Of all the trends in technology today, BYOD, short for “bring your own device,” is among the most popular. This makes sense considering nearly 100 percent of employed individuals own at least one mobile device that they bring to work on a daily basis. Naturally, people want to use their device(s) at the office or wherever it is they work.
Accessing mission critical information, including eLearning and other online learning resources, with an employee’s own device whenever and wherever they may be reduces a barrier that limits adoption and engagement.
IBM MobileFirst gives an excellent definition of BYOD: “Bring your own device (BYOD) is an IT policy where employees are allowed or encouraged to use their personal mobile devices—and, increasingly, notebook PCs—to access enterprise data and systems. There are four basic options, which allow:
- Unlimited access for personal devices.
- Access only to non-sensitive systems and data.
- Access, but with IT control over personal devices, apps and stored data.
- Access, while preventing local storage of data on personal devices.” 1
Well over half of all companies promote one of these four types of bring-your-own-device policies. There are good reasons for this. First, if employees are supplying their own devices, they are responsible for any associated costs. Depending upon the size of a company, this can lift a hefty financial burden. Second, most individuals are experts at operating their personal mobile devices and need no assistance in this area, which frees up valuable training time. A BYOD policy also makes it easy for employees to access corporate data and online training materials, which can increase productivity. Of all the benefits listed here, increased productivity usually pleases company leaders most. Some organizations choose to implement BYOD solely for the purpose of augmenting productivity.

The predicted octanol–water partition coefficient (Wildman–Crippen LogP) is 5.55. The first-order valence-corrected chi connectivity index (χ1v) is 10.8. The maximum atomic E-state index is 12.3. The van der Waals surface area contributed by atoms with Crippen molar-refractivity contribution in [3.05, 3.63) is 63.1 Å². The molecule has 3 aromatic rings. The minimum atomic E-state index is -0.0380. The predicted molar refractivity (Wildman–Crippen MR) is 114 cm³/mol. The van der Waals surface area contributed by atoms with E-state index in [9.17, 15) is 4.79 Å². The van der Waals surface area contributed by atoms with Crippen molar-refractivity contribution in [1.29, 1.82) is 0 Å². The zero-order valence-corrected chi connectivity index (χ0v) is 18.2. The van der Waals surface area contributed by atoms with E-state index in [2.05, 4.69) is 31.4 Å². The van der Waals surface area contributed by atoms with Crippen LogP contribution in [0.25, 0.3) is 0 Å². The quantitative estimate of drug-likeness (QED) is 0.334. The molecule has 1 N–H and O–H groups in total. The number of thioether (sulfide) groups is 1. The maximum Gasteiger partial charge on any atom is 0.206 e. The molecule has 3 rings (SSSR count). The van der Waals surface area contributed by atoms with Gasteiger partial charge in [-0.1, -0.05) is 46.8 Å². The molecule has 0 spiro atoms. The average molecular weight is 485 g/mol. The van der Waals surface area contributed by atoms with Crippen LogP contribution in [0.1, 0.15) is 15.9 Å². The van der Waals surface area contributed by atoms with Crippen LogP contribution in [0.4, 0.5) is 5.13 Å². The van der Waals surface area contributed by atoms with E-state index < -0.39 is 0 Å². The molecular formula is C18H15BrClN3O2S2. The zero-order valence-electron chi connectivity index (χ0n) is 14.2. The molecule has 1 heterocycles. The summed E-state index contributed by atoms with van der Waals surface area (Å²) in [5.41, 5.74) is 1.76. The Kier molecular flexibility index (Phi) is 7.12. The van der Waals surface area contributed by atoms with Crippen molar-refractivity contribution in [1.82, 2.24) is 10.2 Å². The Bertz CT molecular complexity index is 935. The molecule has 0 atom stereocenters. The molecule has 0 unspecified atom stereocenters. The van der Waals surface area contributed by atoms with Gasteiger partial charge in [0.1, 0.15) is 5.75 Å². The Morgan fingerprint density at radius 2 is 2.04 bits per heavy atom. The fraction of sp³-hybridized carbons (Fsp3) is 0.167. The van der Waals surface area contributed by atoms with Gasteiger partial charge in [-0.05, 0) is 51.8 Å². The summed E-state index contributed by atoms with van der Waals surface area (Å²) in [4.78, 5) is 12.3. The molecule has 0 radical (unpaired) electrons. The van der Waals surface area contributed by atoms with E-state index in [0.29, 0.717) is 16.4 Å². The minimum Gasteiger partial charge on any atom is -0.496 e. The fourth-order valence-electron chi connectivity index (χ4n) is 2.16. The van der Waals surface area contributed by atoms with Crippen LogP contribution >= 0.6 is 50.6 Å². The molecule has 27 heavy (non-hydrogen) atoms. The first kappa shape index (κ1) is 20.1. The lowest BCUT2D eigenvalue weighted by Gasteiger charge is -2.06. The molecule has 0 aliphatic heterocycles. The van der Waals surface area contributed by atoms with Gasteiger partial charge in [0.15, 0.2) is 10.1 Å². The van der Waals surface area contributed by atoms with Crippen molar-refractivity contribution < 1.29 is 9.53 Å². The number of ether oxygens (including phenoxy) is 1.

Dell Study Shows Link Between BYOD and Increased Productivity
A bring-your-own-device policy can have a major bearing upon an employee’s productivity or lack thereof. A study by Dell Software, which was conducted with the help of at least 1500 “IT decision makers,” revealed BYOD’s impact upon productivity. Scott Campbell, writer for CRN, reported on the study. He wrote, “(According to the study), more than two-thirds of businesses see boosts in employee productivity and customer response time by letting employees bring their own devices to work, and more than half of companies feel they would be at a competitive disadvantage without BYOD.”2 Other employee benefits, according to Campbell, included more flexible schedules, heightened creativity, innovation, and morale, and better workplace collaboration. Roger Bjork, the director of enterprise mobility solutions for Dell, said, “It (BYOD) is working. And for companies that approach this with a well-thought out plan, it works better. It’s not surprising, but it is refreshing to see.”
Sources besides Dell are finding that BYOD equates to higher-performing employees. The Aberdeen Group, for example, is of the opinion that a bring-your-own device policy is essential to the effectiveness and productivity of a workforce. In his article Are BYOD Workers More Effective?, Tom Kanishige quoted Andrew Borg, Aberdeen Group analyst: “Although the temptation (in a BYOD study) is to measure specific processes and estimate the number of minutes shaved off routine activity, it’s advisable to look at process workflows that would otherwise have long bottlenecks without ubiquitous mobile access.3 In this article, Kanishige mentioned that BYOD programs were also making positive changes at Eaton Corp. He noted that Eaton’s CIO Justin Kershaw measured iPad worker productivity gains and found that what “used to take days and weeks in the legacy process…(now takes) hours and minutes.”
Clearly, BYOD has the capacity to lighten the workload of employees and free-up time that could be spent on other tasks. However, it’s probable that companies seeing this level of benefit from a bring-your-own-device policy have, as Dell’s Roger Bjork said, approached it with a thorough plan.
The Cold, Hard Facts: BYOD Statistics